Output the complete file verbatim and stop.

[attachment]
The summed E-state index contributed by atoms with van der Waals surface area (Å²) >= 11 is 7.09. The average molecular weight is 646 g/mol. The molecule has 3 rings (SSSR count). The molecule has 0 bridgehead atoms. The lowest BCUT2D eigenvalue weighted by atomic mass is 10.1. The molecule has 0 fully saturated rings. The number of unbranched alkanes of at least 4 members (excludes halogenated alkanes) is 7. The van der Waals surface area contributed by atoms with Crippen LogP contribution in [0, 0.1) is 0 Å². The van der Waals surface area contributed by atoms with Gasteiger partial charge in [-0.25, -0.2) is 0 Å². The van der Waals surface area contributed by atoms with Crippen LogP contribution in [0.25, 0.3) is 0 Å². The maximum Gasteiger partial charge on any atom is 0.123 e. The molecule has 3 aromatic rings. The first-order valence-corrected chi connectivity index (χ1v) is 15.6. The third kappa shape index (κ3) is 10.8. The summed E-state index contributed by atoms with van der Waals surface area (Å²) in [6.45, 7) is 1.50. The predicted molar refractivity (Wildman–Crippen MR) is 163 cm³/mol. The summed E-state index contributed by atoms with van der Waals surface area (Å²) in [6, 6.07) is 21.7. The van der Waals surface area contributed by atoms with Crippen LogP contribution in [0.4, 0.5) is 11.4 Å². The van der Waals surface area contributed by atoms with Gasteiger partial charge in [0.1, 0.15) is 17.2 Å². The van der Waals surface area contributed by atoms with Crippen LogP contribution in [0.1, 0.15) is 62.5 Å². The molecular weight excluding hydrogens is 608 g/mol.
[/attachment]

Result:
The summed E-state index contributed by atoms with van der Waals surface area (Å²) >= 11 is 7.09. The average molecular weight is 646 g/mol. The molecule has 3 rings (SSSR count). The molecule has 0 bridgehead atoms. The lowest BCUT2D eigenvalue weighted by atomic mass is 10.1. The molecule has 0 fully saturated rings. The number of unbranched alkanes of at least 4 members (excludes halogenated alkanes) is 7. The van der Waals surface area contributed by atoms with Crippen LogP contribution in [0, 0.1) is 0 Å². The van der Waals surface area contributed by atoms with Gasteiger partial charge in [-0.25, -0.2) is 0 Å². The van der Waals surface area contributed by atoms with Crippen LogP contribution in [0.25, 0.3) is 0 Å². The maximum Gasteiger partial charge on any atom is 0.123 e. The molecule has 3 aromatic rings. The first-order valence-corrected chi connectivity index (χ1v) is 15.6. The third kappa shape index (κ3) is 10.8. The summed E-state index contributed by atoms with van der Waals surface area (Å²) in [6.45, 7) is 1.50. The predicted molar refractivity (Wildman–Crippen MR) is 163 cm³/mol. The summed E-state index contributed by atoms with van der Waals surface area (Å²) in [6, 6.07) is 21.7. The van der Waals surface area contributed by atoms with Crippen LogP contribution in [0.4, 0.5) is 11.4 Å². The van der Waals surface area contributed by atoms with Gasteiger partial charge in [0.1, 0.15) is 17.2 Å². The van der Waals surface area contributed by atoms with Crippen LogP contribution in [0.1, 0.15) is 62.5 Å². The molecular weight excluding hydrogens is 608 g/mol.